The tech industry likes to talk about "The Next Billion." It's shorthand for the next billion people that will become online consumers and that makes them the target of tech giants like Google, Facebook and Samsung. This new, targeted market lives in emerging economies like China, India, Brazil and Africa, and have very different needs than the American smartphone user.

Nepal Ends Rescue Efforts After Deadly Avalanches In Himalayas

NPR News - Mon, 2014-10-20 08:40

Locals and international tourists are among at least 39 people known to have died in blizzards and avalanches throughout the foothills of Nepal's Himalayan mountain range last week.

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Indiana Officials Say Man Has Led Them To Multiple Bodies

NPR News - Mon, 2014-10-20 08:37

Suspect Darren Vann confessed to one murder, with which he has been charged, and subsequently led police to six other corpses in northwestern Indiana, authorities say.

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What scares you the most financially?

Marketplace - American Public Media - Mon, 2014-10-20 08:16

It's closing in on Halloween, so we're going to get financially spooky.

We want to hear your stories of the scary side of finance. Have you ever fallen victim to a scam? What was that like for you? What did you learn?

Tell us about it by email, or on Twitter, we're @MarketplaceWKND.

Quiz: Where school never stops

Marketplace - American Public Media - Mon, 2014-10-20 07:54

The number of year-round public schools is small, but growing fast, according to a report by the Congressional Research Service.

Which region of the United States has the most year-round schools?

Sweden's Sub Hunt Evokes Cold War Memories

NPR News - Mon, 2014-10-20 07:14

Stockholm has a grainy photo of what it says shows "foreign underwater activity" in an incident eerily similar to the grounding of a Soviet submarine in the same waters in 1981.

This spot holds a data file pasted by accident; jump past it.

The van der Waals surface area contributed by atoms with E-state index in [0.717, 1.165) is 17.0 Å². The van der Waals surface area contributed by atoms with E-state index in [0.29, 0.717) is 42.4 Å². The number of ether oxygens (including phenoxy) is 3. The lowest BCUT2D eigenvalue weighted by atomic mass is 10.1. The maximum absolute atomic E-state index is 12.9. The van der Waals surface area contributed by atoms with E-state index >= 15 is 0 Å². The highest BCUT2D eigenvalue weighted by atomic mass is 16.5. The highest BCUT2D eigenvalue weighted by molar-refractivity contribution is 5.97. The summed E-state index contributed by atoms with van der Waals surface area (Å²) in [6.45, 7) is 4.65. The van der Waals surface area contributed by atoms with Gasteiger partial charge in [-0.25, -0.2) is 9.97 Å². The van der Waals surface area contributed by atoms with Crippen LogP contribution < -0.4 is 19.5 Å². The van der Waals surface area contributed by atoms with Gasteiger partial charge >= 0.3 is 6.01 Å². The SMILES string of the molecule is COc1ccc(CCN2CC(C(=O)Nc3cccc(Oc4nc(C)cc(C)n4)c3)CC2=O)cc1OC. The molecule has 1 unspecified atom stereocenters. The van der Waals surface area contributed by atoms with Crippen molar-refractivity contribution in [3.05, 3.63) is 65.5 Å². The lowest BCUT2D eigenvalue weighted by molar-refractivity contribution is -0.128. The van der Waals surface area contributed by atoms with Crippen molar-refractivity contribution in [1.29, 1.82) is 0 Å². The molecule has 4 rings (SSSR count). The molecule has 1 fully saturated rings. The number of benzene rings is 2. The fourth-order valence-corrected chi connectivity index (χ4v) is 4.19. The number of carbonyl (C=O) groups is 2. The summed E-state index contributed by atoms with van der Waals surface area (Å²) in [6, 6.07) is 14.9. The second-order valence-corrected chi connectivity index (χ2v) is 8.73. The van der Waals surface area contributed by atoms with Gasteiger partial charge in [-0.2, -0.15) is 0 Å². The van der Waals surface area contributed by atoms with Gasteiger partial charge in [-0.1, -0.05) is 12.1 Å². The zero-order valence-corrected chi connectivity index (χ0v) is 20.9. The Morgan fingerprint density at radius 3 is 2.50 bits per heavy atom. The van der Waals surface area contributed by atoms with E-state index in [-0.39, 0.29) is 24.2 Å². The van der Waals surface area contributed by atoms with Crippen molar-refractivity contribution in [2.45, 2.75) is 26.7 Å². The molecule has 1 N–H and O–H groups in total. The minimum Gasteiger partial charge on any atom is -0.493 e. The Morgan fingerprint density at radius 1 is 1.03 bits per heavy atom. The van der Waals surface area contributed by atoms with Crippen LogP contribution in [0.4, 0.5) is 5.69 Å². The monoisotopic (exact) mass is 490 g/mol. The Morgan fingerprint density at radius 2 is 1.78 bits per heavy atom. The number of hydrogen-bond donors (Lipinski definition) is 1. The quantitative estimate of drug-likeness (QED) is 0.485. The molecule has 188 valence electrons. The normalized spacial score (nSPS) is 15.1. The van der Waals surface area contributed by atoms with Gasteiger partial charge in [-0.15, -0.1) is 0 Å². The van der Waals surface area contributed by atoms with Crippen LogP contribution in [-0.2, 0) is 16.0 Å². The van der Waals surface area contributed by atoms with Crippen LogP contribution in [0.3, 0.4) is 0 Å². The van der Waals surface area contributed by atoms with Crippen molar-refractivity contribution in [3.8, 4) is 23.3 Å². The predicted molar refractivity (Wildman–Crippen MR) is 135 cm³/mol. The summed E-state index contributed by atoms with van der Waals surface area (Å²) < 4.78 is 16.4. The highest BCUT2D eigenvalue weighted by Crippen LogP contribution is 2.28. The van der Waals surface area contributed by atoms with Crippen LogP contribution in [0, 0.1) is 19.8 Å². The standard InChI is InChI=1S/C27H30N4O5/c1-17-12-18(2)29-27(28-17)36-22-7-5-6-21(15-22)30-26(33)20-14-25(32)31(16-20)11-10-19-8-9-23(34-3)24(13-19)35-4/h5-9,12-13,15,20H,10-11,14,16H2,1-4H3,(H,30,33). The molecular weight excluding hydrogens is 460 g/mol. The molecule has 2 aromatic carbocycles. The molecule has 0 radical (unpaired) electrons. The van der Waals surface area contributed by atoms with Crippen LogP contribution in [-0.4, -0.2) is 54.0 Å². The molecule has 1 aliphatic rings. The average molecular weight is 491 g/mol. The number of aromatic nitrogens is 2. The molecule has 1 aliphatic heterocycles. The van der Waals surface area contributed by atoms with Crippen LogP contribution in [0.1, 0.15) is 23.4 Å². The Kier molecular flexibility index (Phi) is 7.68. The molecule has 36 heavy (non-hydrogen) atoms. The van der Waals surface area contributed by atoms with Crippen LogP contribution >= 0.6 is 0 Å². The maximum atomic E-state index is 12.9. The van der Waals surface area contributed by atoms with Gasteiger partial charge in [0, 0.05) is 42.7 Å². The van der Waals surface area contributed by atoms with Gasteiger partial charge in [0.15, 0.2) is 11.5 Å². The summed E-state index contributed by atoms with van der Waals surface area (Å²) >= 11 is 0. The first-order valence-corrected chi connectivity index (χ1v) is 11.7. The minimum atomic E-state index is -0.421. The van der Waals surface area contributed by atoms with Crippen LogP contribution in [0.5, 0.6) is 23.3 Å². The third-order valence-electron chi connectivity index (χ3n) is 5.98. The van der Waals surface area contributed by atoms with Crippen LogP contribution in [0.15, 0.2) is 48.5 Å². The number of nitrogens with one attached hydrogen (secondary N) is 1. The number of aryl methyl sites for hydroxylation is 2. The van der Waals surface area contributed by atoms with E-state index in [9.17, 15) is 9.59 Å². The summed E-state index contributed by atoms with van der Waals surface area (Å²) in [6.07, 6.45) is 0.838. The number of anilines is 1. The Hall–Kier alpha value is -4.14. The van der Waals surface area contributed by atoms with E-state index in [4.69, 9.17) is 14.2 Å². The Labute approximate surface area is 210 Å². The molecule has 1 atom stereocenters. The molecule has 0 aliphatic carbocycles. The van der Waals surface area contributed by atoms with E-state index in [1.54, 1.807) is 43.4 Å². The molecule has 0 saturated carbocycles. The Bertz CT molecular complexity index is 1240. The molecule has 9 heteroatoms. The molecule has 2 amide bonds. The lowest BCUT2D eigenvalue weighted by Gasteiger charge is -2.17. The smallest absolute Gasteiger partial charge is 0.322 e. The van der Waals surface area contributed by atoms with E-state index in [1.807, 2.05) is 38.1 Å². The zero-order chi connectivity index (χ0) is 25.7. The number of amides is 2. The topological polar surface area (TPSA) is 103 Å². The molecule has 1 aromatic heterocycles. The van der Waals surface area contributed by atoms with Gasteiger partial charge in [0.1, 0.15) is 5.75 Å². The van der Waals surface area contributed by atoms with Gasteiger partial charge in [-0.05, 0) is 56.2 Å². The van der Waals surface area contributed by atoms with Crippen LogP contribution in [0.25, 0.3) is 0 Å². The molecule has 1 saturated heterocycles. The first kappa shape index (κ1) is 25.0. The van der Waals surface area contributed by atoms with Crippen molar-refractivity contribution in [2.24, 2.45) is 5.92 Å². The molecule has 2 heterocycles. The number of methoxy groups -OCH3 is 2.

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IBM will no longer make its own chips

Marketplace - American Public Media - Mon, 2014-10-20 07:00

IBM just announced that it’s no longer making its own chips, a part of its business that it was losing money on. IBM is paying $1.5 billion to GlobalFoundries Inc. — a company based in Santa Clara, California but owned by an Abu Dhabi sovereign wealth fund — to take over its the division.

GlobalFoundries has a lot to gain by acquiring IBM’s chip division. The company will get access to IBM’s engineers and intellectual property.

“GlobalFoundries will also pick up some semiconductor process technology expertise that hopefully makes the company more competitive going forward,” says Needham analyst Quinn Bolton.

Fewer and fewer tech companies make their own chips. Apple, Dell, Qualcomm all rely on outside manufacturers. It makes sense economically because chip companies have the advantage of scale, says Gartner analyst Sergis Mushell. “If you are making ten of something vs a million of something from a price point perspective it’s more attractive when you make millions.”

The largest contract chip maker, Taiwan Semiconductor Manufacturing Company, quadrupled its capital spending in the last five years from $2.5 billion to $10 billion. If you are a company like IBM you have to look at those numbers and ask yourself, does it make sense to take a loss in chip making when you could just buy them from someone else?

IBM’s answer as of today is no, it doesn’t.

In The Big Easy, Food Vendors Create A Little Honduras

NPR News - Mon, 2014-10-20 06:53

Thanks to a quirk of history, New Orleans has long had a Honduran population, but it exploded post-Katrina. Nearly a decade later, Hondurans have created a vibrant, if underground, culinary community.

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Hong Kong Leader Blames 'External Forces' For Joining Protests

NPR News - Mon, 2014-10-20 05:21

Chief Executive Leung Chun-ying, who student activists have demanded step down, says "different countries in different parts of the world" are helping stoke unrest in the Chinese territory.

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Social media that doesn't compromise privacy

Marketplace - American Public Media - Mon, 2014-10-20 05:08

Four college students came together to create a social network that does not collect users' personal data. They wanted to build something better than Facebook or an alternative to Facebook. They did end up building that site, but it's by no means a rival to Facebook. That site is called Diaspora.

Author Jim Dwyer documents the start-up story in his latest book, "More Awesome Than Money." He says that Diaspora is supposed to be a decentralized social network focused on privacy, while giving users the sense of connection they crave.